How do you rework a Georgian property in a contemporary way? Architect James Grayley explains his firm’s design approach to a Lansdown Hill property whose design was influenced by Renaissance architect Andrea Palladio
Duncan Cottage is a Grade II listed Georgian house on the northern slopes of Lansdown Hill. Dating from the late 18th century, the house had subsequently undergone a number of ill-conceived extensions and reworkings of the interior during the 19th and 20th centuries that had compromised its original character and qualities. In 2002 the property was purchased by Hilary Alexander who wanted to reorganise and refurbish the property to create a home for her family.
Hilary approached our practice James Grayley Architects, after we had recently completed a radical contemporary re-working of her neighbour’s property, Prospect House on Sion Hill, and together we devised a brief to create a contemporary light-filled house that understood and respected its historic significance, yet was ambitious and rigorous in its own right.
It was important for us to study and understand the existing building and everything that had happened to it during its life, in order that we could then make informed proposals on how we might set about repairing the damage caused by previous extensions and adaptations. We needed to get under the skin of the existing building, quite literally in places, to understand how and why the building was built in the way it was, to gain an understanding of the original architects’ intentions and allow this understanding to influence how we might approach working with the building in the 21st century.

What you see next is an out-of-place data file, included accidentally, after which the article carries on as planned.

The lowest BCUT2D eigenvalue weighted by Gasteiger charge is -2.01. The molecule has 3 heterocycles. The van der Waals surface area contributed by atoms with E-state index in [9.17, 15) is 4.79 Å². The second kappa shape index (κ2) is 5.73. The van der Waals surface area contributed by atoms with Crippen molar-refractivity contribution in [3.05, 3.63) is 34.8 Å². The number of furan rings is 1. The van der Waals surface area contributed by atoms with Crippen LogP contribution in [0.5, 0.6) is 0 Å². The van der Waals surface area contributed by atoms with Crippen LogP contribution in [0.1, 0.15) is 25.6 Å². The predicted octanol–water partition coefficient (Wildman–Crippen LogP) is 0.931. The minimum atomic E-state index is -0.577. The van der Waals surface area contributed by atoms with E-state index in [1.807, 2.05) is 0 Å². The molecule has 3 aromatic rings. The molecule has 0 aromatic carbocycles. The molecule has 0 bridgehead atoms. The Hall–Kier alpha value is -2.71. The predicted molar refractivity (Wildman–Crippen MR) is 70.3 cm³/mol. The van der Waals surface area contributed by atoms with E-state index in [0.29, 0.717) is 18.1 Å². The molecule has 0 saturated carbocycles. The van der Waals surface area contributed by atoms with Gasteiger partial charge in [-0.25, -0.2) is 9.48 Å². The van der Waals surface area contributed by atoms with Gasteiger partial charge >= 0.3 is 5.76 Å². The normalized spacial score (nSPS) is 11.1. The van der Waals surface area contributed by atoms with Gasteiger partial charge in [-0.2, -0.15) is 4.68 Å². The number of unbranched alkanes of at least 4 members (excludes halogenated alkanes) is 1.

On visiting the property for the first time, it was immediately apparent that parts of the house had been designed to very specific proportions and carefully considered geometries and we came away with a sense of excitement and anticipation of what we would discover. We were lucky in that Hilary allowed us the time to carry out research into the house and the first months of our appointment were spent searching archives for documents that might help us piece together the history of the property. Unusually for Bath, we turned up very little, until several weeks in, the Bath Record Office found documentation that revealed the house had a former name, Duncan Cottage. With this new information a wealth of original drawings and documents were discovered that allowed us to piece together the history of the house, from its very first construction in the late 18th century to its last major extension and reworking in the late 1980s.
Of great significance was the discovery that the house had originally been designed by John Palmer, a prominent architect in Bath in the Georgian period, and this discovery began to make sense of our initial observations that the house had been constructed to a carefully considered ruling geometry and series of proportions. Through further work, we established that the house was heavily indebted to the work of Italian Renaissance architect Andrea Palladio, whom we know Palmer studied intensely, with the proportions of the front elevation being an almost identical translation of significant Palladio designed villas in the Veneto Region of Italy.